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Australia's Department of Immigration and Citizenship (DIAC) has released statistics on the country's 2006-07 migration program, which granted 148,200 permanent visas for skilled migration, family migration, and humanitarian migration categories.
97,920 permament skilled migrant visas were granted -- 66% of the total migration program.
So far for 2007, the average age of skilled migrants is 31 years.
According to DIAC, the top occupation for skilled stream entrants is accountancy (10,688), followed by computing professionals (4,044) and registered nurses (2,088). Other top professions included mechanical engineers, civil engineers, marketing specialists and general managers.
The top five countries of origin for skilled migrants were the United Kingdom (24,800), India (15,865), China (14,688), South Africa (4,293) and Malaysia (3,838).
Immigration Minister Kevin Andrews stated that Australia is facing the challenge of an increasing demand for skilled workers "at a time when our workforce is retiring in greater numbers due to the aging of the population."
"The reality is we face a shortage of workers in Australia," Andrews said.
"Australia is competing for skilled workers with Europe, the US, Canada and New Zealand. We simply have to ensure that we build a productive nation where business can continue to thrive into the future," he added.
"The second associated challenge is the ageing of our population. We have an ageing population because two things are happening. One is we're living longer, which is a great outcome, the other is that we've not been reproducing ourselves for about 40 years. The combination of those factors means year by year, the average age of the population grows older and that's compounded by a third factor, namely that the last great demographic shift in Australia was the baby boom from the end of the Second World War."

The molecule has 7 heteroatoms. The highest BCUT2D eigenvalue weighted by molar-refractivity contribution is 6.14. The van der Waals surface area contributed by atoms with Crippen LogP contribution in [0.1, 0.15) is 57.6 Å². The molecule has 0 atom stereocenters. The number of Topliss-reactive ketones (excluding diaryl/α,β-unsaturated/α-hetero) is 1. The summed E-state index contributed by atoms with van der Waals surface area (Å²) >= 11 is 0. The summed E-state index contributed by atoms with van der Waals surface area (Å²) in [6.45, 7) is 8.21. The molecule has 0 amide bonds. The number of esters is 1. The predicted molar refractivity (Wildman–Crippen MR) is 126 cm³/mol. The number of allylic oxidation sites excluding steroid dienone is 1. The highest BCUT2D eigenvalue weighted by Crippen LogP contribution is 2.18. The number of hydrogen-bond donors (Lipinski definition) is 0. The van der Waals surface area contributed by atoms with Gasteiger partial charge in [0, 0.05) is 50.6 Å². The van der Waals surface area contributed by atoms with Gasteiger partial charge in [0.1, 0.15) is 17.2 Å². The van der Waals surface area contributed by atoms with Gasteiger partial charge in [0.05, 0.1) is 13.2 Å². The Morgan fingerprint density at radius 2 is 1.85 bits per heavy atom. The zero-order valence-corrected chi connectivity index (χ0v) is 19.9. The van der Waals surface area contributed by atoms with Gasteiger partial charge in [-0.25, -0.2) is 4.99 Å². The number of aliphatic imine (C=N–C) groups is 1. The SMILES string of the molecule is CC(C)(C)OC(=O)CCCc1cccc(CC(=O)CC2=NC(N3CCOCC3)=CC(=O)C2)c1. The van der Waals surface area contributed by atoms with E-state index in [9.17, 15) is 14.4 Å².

Andrews said that family immigration is making a greater contribution to alleviating the problem of an aging population.
Over 39,000 (80%) of family immigration in 2006-07 were "spouses, fiancés or interdependent". Andrews stated that the global economy and affordable overseas travel have made more young Australians look for work overseas, where they enter into relationships and bring foriegn spouses home and form a family.
A total of 50,079 family member visas were granted for the year, making up 33% of the total migration program. The average age of migrant family members was 32 years.
The top five countries of origin for family stream entrants were the United Kingdom (6,540), China (6,037), India (3,634), Philippines (3,098) and Vietnam (3,040).
A total of 13,017 visas were granted through the refugee and humanitarian program, according to DIAC.
More than 16% of refugee visas were granted in the Women at Risk category, which is for refugee women and their children who are subject to persecution in their home countries and have no protection from a male relative.